Hubert, the owner of certain commercial property, filed a complaint against Beale Roofing, Inc., the contractor, GAF Corp., a supplier of roofing material, and Commercial Union Insurance Co. which as twice amended alleged in substance that Hubert owned certain commercial property leased to Winn-Dixie; that Winn-Dixie, not a party to this action, caused a roofing job to be done on plaintiff's property in plaintiff's name, that Winn-Dixie paid for this job; that the defendants by concerted action accepted payment for the job from Winn-Dixie and had a 20-year-roofing bond issued in plaintiff's name for the purpose of deceiving the plaintiff as to the kind of roofing job performed. The activity alleged is that defendant Beale Roofing, Inc. acted as the roof contractor, GAF corporation as supplier of materials and principal in the bond and Commercial Union Insurance Co. as surety on the bond. It is alleged that this activity, the issuance of the bond, and the justifiable implications contained therein constituted a false representation that a new 20-year roof had been installed in a workmanlike manner in accordance with manufacturer's specifications. A printed copy of the bond is attached and states that "Principal has manufactured and sold necessary materials for constructing Built-Up-Roof" [typed in] and guarantees to make "repairs of injury" resulting to it from ordinary wear and tear for a 20-year period, in a sum not exceeding $1710. The job was completed and paid for and the bond issued in December, 1972.
The petition further alleges that in September, 1979, the plaintiff, relying on the implications contained in the bond (apparently referring to his belief that a new roof had been installed) settled certain unspecified litigation with his lessee, Winn-Dixie, and thereafter an inspection of the roof was ordered for the purpose of making repairs. He then discovered a new roof had not been placed on the six-year-old building in 1972 but instead it had been "patched" and he was informed that a new roof had become necessary, at a cost of over $24,000.
The court, properly treating the complaint as one sounding in fraud, granted motions to make more definite statements and eventually dismissed the action as to Beale Roofing, Inc. Plaintiff appealed after first dismissing the two remaining defendants.
The appellant contends that since a pleading should not be dismissed for failure to state a claim unless it appears beyond doubt that the plaintiff can prove no set of facts in support which would entitle him to relief ( Cochran v. McCollum, 233 Ga. 104
, 210 SE2d 13 (1974)
) and since the bond was ambiguous, this court, after drawing all inferences in favor of the pleader ( Bulloch County Hospital Authority v. Fowler, 124 Ga. App. 242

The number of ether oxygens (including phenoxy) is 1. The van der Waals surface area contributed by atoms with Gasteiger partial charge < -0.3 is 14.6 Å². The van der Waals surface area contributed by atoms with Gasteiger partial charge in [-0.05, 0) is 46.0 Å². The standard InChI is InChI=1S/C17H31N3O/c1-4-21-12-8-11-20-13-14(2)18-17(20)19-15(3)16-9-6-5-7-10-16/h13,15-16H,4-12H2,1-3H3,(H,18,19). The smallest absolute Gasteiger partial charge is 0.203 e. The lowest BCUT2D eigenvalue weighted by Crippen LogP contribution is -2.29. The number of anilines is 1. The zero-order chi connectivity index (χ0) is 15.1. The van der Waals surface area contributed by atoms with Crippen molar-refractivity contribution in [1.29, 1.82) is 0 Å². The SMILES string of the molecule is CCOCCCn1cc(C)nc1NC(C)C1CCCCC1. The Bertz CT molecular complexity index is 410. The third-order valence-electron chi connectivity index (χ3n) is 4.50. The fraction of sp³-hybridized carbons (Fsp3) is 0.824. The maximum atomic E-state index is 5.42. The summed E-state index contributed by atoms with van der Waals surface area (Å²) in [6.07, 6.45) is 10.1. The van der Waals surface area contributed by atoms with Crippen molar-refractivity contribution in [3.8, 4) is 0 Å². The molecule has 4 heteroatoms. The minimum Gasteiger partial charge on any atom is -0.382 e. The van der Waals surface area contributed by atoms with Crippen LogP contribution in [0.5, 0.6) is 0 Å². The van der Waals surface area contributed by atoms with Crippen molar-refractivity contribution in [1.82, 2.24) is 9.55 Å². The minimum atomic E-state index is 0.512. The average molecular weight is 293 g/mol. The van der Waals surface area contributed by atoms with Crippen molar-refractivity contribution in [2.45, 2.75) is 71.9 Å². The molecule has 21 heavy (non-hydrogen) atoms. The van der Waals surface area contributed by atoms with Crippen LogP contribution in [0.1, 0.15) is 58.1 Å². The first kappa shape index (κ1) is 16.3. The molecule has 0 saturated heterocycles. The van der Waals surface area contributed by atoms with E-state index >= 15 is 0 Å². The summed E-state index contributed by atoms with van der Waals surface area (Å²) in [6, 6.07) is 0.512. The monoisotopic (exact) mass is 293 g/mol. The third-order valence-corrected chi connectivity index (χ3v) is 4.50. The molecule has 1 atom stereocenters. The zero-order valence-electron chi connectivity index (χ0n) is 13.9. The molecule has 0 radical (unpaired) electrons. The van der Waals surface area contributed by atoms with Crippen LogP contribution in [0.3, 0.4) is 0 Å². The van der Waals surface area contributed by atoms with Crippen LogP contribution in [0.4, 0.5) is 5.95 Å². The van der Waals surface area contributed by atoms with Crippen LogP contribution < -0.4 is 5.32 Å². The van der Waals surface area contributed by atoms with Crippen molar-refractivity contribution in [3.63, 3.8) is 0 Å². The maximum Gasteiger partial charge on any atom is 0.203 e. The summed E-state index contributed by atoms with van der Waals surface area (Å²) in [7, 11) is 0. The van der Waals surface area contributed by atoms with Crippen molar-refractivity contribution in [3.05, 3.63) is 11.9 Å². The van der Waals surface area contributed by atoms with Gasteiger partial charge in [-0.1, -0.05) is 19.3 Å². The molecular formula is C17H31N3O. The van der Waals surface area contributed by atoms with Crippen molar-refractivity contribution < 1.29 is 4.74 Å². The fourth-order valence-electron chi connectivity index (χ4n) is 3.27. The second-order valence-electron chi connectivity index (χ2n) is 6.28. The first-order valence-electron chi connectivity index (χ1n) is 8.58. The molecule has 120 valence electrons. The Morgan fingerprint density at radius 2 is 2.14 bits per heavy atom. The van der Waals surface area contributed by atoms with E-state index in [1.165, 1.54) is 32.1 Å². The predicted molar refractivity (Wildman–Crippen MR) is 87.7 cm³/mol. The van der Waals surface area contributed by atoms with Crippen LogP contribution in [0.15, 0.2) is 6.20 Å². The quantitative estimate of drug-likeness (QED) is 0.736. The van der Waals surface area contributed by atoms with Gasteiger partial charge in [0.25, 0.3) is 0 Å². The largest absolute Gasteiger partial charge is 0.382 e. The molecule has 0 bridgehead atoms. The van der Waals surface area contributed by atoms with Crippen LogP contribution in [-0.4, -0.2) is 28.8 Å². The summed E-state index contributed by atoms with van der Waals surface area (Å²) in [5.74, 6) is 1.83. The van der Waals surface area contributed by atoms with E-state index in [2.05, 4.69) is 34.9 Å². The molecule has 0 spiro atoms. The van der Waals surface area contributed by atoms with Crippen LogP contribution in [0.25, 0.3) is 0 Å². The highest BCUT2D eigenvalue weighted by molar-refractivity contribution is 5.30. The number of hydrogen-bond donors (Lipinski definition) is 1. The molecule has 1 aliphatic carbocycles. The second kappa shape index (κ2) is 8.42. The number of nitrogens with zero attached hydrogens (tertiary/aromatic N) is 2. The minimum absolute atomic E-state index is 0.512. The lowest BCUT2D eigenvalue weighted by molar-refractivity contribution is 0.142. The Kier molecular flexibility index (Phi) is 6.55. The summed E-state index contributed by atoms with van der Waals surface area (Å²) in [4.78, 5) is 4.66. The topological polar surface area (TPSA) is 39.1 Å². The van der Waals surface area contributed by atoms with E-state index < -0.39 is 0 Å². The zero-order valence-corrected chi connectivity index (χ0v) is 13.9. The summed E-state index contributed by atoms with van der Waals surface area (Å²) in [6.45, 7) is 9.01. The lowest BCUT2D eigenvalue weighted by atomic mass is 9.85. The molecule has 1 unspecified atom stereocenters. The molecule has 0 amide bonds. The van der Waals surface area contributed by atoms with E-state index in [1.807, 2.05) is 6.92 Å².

(1-b) (183 SE2d 586
) (1971)) should allow the claim to go to the jury. The only basis for this conclusion is the allegedly ambiguous language of the bond which refers first to materials "for constructing built up roof" and, in a subsequent paragraph, covenants to make "repairs of injury to said roof."
Northeast Const. Co. of W. Va., 298 FSupp. 1135.
The issue frequently turns on whether the pleader has opportunity equal to that of the opposite party to determine the true state of affairs. Martin v. North Ga. Lumber Co., 72 Ga. App. 778 (35 SE2d 270) (1945). The plaintiff here had no contractual relation whatever with any of the defendants. The repairs were ordered, presumably in accordance with lease provisions, by the plaintiff's tenant, Winn-Dixie, and the bond to repair was made out to the plaintiff for the sole reason that he was the owner of the property being protected. The bond properly described the roof as a "built up roof" which was what the building had at the time of the lease. At no place does the bond state that a new roof is being installed. By the slightest exercise of diligence the plaintiff, had he wished, could either have examined the roof or at least made inquiries from his tenant or the roofing company as to what work had actually been done. That tenant, the only entity with whom he had a contractual relation, is not named as a party to the fraud. That he settled pending litigation with Winn-Dixie without any inquiries as to what repairs had been made is no fault of the supplier of roofing material, the roofing contractor, or its insurer.
The trial court properly dismissed the complaint on motion.
Judgment affirmed. Banke and Carley, JJ., concur.